Operations

<p class="has-drop-cap" value="<amp-fit-text layout="fixed-height" min-font-size="6" max-font-size="72" height="80">The Operating Room is a different sort of place to work in, and the people who work there can be different too. I spent about nine years all told working in Operating Rooms, and a substantial bit of my education money came from working there. It was by turns the friendliest, and most stressful environment I have ever worked in.<br>When I left graduate school, It took a few years to find work as an anthropologist. I spent most of that time working as an Operating Room Technician and scrubbing on a wide variety of cases. I'd have to say that the people I worked with and the experiences I garnered made a lasting impression on me.<br>My last year in the OR provided me with an enduring memory. Around Christmas, only the most necessary surgery gets booked. Nobody wants to convalesce from elective surgery during the holidays. Things slow down in the OR, but work continues with jobs that always need doing to keep the OR a safe environment. Still, there is time for a bit longer coffee breaks and lunches, and a party or two. Being an emergency could roll through the doors at any time, parties tend to be careful affairs. Wilder activities are for after hours and outside the confines of the hospital. This is about one of those events.The Operating Room is a different sort of place to work in, and the people who work there can be different too. I spent about nine years all told working in Operating Rooms, and a substantial bit of my education money came from working there. It was by turns the friendliest, and most stressful environment I have ever worked in.
When I left graduate school, It took a few years to find work as an anthropologist. I spent most of that time working as an Operating Room Technician and scrubbing on a wide variety of cases. I’d have to say that the people I worked with and the experiences I garnered made a lasting impression on me.
My last year in the OR provided me with an enduring memory. Around Christmas, only the most necessary surgery gets booked. Nobody wants to convalesce from elective surgery during the holidays. Things slow down in the OR, but work continues with jobs that always need doing to keep the OR a safe environment. Still, there is time for a bit longer coffee breaks and lunches, and a party or two. Being an emergency could roll through the doors at any time, parties tend to be careful affairs. Wilder activities are for after hours and outside the confines of the hospital. This is about one of those events.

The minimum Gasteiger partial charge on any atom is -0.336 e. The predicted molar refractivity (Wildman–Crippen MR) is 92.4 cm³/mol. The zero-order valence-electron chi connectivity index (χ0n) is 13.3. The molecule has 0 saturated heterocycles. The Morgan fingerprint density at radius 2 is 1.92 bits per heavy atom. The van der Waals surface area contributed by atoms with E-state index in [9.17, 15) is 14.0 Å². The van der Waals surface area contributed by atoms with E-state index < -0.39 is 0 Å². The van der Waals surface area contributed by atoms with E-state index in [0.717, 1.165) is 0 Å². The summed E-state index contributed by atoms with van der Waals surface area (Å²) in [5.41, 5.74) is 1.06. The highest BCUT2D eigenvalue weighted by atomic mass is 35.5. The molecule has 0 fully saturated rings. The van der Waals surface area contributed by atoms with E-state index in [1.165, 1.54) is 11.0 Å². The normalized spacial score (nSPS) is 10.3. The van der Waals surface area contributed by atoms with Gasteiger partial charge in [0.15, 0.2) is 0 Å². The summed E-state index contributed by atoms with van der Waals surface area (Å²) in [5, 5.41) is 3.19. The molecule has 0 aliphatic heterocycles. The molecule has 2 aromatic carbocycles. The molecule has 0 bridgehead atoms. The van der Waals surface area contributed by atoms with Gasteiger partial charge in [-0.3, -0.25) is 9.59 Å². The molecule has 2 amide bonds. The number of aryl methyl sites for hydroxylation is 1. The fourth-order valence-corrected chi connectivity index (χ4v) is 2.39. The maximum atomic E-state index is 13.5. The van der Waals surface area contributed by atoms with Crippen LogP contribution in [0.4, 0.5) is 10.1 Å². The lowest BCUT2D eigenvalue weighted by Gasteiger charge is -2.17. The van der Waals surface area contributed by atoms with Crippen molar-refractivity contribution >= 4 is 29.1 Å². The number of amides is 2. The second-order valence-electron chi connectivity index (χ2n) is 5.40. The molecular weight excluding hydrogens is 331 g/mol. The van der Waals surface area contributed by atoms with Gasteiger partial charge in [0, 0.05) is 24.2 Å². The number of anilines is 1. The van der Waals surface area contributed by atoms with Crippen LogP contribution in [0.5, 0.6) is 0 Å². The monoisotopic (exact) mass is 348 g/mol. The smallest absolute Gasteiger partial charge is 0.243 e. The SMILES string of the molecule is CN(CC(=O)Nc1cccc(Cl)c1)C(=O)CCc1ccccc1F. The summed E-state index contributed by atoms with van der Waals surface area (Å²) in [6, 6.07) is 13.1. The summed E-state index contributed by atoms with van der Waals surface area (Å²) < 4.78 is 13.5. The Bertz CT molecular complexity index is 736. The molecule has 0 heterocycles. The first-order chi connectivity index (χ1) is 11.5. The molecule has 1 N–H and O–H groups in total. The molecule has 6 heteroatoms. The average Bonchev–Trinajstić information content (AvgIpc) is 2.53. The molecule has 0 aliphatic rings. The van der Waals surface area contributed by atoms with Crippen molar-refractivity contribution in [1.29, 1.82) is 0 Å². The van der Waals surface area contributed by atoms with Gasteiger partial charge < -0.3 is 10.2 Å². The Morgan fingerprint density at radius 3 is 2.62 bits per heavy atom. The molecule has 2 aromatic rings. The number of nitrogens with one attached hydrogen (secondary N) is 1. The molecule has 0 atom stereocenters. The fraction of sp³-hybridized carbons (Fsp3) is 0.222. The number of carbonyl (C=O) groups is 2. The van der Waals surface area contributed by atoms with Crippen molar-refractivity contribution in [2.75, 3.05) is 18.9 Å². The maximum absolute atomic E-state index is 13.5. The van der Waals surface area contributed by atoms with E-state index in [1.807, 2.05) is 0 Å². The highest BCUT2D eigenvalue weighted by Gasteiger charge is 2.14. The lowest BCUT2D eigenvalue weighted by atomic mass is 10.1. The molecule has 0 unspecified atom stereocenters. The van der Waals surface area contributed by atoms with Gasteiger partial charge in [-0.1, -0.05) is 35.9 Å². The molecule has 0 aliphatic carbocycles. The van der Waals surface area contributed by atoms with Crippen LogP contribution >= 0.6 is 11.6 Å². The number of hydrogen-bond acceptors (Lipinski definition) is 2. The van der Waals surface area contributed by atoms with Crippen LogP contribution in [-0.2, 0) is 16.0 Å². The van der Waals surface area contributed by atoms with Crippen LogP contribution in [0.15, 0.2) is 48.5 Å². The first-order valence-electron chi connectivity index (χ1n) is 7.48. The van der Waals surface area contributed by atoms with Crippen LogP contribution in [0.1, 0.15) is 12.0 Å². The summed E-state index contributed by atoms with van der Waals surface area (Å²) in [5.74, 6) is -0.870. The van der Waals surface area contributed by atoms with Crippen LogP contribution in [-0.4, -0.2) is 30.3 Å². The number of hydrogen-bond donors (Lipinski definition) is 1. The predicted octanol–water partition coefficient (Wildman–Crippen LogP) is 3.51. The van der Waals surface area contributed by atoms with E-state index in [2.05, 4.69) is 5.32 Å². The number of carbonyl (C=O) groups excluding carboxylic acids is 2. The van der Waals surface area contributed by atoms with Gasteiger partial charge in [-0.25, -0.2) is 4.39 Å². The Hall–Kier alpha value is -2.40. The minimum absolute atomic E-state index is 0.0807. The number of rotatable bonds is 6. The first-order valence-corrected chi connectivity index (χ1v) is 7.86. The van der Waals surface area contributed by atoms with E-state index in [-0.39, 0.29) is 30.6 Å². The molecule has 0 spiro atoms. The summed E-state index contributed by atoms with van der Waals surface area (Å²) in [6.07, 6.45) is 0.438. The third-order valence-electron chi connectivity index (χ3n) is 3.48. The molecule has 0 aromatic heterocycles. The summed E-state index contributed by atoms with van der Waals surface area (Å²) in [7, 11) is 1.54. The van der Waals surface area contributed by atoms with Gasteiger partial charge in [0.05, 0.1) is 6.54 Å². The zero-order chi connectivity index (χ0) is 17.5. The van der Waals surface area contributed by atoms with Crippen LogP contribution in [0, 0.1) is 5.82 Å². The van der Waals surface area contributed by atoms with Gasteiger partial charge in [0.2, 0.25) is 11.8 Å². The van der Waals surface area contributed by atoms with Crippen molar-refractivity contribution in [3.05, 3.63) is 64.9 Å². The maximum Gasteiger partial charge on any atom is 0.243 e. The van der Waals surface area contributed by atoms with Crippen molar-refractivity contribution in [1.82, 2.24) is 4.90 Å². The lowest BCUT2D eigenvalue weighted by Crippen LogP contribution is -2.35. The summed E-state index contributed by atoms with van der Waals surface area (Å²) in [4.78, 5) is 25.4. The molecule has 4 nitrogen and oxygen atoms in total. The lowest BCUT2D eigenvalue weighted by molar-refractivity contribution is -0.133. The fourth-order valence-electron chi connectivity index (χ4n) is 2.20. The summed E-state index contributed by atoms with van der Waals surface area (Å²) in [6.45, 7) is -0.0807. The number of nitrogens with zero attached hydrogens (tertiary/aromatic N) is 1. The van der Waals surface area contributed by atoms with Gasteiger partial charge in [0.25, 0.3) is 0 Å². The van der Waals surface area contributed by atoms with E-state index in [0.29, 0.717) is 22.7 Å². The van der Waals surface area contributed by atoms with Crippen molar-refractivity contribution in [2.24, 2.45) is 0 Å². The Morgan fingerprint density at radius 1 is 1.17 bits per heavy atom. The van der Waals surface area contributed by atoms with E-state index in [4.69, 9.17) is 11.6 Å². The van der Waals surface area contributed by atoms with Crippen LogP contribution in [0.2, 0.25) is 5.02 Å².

So close to Christmas, no cases and everything buttoned up our OR supervisor “Miss Piggy” ( hey, she selected the nickname herself!) decided that the troops deserved to leave a bit early. After discussing what we wanted to do, it was agreed to take in an afternoon movie, and then head over to Boylston Street and our favorite restaurant ( the Half Shell). By unanimous vote, we all agreed we wanted to go see the Bob Guccione film, Caligula. For those not familiar with the film, it was definitely X rated.
Dutifully we all trouped into the theatre. Somewhere about five minutes into the film, my friend May starts talking about the physical improbability of the acts being committed. To my other side, Miss Piggy begins to suppress her laughter, which results in loud sniggers from Rob and Karen. Eventually, a very risque commentary, not suitable for discussion in this setting, starts accompanied by howls of laughter. Before we are ten minutes in, we are all commenting on the actor’s performances and anatomy.
At this point, theatre management intrudes, telling us that we’ll be asked to leave if we can’t quiet down. We calm down, but you can still hear snickering. Then, something so outrageous happens on the screen that we can’t contain ourselves. We all break out in howling laughter and obscene comments. That did it, we were expelled from watching an X rated movie. I’d like to say that we sulked out of the theatre in shame for our bad behavior, but we didn’t – we laughed and made pointed comments all the way to the exit.
We didn’t want to get booted from the Half Shell, so we kept our discussion to a quiet roar.

The last few days before Christmas were quiet, but at a hospital-wide New Year’s Eve party, the OR had the single most outrageous story to share of all the stories told that evening.

3 Replies to “Operations”

Comments are closed.

claytoonz

Nationally Syndicated Editorial Cartoonist

By Shreyas

Photographs, Films and Stories

Debbie Gravett

Word painter and story slave

Babsje Heron

Great Blue Herons: A study in patience and grace

Under the mask..

..all this.

Gargoyles and Grotesques

Don't Look Up! Something May Be Watching You...

Paul's Wonderful World of Color

The Color Photography of Paul Szlosek

The Renaissance Mathematicus

Just another WordPress.com weblog

Sammi Cox

Author Aspiring

Stephen Fielding Images

Views of the natural environment & climate change

Family Matters

I'm Victoria Stuart, a poet committed to love's transmission.

Charlie Sheldon's STORIES MADE US HUMAN

STORIES ABOUT THE MOUNTAINS, THE SEA, AND ANCIENT TRUTH

My Two Bits

My thoughts and ideas about life, cats, and whatever else I think about

WEGGIEBOY'S BLOG

Andy and I miss Dougy

Jalsails's Blog

Spontaneous Connections During Tidal Times

Pensieri Parole e Poesie

Sono una donna libera. Nel mio blog farete un viaggio lungo e profondo nei pensieri della mente del cuore e dell anima.

....on pets and prisoners.....

food for the body; food for the soul

%d bloggers like this: